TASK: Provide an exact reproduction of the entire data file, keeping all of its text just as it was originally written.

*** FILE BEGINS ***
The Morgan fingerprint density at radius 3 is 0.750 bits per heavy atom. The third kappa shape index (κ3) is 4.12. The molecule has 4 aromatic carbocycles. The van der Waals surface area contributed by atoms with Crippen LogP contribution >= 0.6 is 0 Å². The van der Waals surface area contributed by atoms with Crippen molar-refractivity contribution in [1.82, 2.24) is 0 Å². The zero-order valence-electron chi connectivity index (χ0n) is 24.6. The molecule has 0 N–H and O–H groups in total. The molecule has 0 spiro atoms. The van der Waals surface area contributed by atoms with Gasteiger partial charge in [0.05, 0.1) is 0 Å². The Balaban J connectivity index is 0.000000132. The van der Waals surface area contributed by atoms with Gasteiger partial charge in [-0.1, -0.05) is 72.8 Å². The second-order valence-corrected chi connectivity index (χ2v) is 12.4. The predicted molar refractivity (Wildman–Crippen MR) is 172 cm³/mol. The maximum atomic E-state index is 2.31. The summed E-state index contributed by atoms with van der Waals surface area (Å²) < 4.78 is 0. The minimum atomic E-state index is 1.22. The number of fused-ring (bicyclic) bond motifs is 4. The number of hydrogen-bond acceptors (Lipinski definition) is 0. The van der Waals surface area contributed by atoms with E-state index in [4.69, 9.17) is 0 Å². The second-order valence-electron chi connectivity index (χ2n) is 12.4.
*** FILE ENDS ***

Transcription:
The Morgan fingerprint density at radius 3 is 0.750 bits per heavy atom. The third kappa shape index (κ3) is 4.12. The molecule has 4 aromatic carbocycles. The van der Waals surface area contributed by atoms with Crippen LogP contribution >= 0.6 is 0 Å². The van der Waals surface area contributed by atoms with Crippen molar-refractivity contribution in [1.82, 2.24) is 0 Å². The zero-order valence-electron chi connectivity index (χ0n) is 24.6. The molecule has 0 N–H and O–H groups in total. The molecule has 0 spiro atoms. The van der Waals surface area contributed by atoms with Gasteiger partial charge in [0.05, 0.1) is 0 Å². The Balaban J connectivity index is 0.000000132. The van der Waals surface area contributed by atoms with Gasteiger partial charge in [-0.1, -0.05) is 72.8 Å². The second-order valence-corrected chi connectivity index (χ2v) is 12.4. The predicted molar refractivity (Wildman–Crippen MR) is 172 cm³/mol. The maximum atomic E-state index is 2.31. The summed E-state index contributed by atoms with van der Waals surface area (Å²) < 4.78 is 0. The minimum atomic E-state index is 1.22. The number of fused-ring (bicyclic) bond motifs is 4. The number of hydrogen-bond acceptors (Lipinski definition) is 0. The van der Waals surface area contributed by atoms with E-state index in [4.69, 9.17) is 0 Å². The second-order valence-electron chi connectivity index (χ2n) is 12.4.